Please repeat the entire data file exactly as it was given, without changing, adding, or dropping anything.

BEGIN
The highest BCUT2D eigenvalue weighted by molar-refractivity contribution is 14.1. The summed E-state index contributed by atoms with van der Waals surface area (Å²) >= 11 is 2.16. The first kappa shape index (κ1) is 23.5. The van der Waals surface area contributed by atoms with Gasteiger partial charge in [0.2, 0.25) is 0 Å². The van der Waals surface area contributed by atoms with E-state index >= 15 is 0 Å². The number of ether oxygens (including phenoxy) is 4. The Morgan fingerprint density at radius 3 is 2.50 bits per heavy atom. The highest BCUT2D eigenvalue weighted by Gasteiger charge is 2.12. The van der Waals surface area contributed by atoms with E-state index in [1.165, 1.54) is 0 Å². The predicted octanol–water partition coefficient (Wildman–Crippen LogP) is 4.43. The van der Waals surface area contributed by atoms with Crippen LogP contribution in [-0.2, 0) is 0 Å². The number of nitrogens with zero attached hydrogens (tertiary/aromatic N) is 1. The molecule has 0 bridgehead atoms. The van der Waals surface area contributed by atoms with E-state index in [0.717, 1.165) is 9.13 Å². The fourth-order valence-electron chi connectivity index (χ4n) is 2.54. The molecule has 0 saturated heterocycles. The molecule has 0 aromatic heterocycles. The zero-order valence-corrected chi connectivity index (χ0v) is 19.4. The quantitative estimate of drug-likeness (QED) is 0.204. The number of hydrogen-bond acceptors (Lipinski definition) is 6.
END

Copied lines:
The highest BCUT2D eigenvalue weighted by molar-refractivity contribution is 14.1. The summed E-state index contributed by atoms with van der Waals surface area (Å²) >= 11 is 2.16. The first kappa shape index (κ1) is 23.5. The van der Waals surface area contributed by atoms with Gasteiger partial charge in [0.2, 0.25) is 0 Å². The van der Waals surface area contributed by atoms with E-state index >= 15 is 0 Å². The number of ether oxygens (including phenoxy) is 4. The Morgan fingerprint density at radius 3 is 2.50 bits per heavy atom. The highest BCUT2D eigenvalue weighted by Gasteiger charge is 2.12. The van der Waals surface area contributed by atoms with E-state index in [1.165, 1.54) is 0 Å². The predicted octanol–water partition coefficient (Wildman–Crippen LogP) is 4.43. The van der Waals surface area contributed by atoms with Crippen LogP contribution in [-0.2, 0) is 0 Å². The number of nitrogens with zero attached hydrogens (tertiary/aromatic N) is 1. The molecule has 0 bridgehead atoms. The van der Waals surface area contributed by atoms with E-state index in [0.717, 1.165) is 9.13 Å². The fourth-order valence-electron chi connectivity index (χ4n) is 2.54. The molecule has 0 saturated heterocycles. The molecule has 0 aromatic heterocycles. The zero-order valence-corrected chi connectivity index (χ0v) is 19.4. The quantitative estimate of drug-likeness (QED) is 0.204. The number of hydrogen-bond acceptors (Lipinski definition) is 6.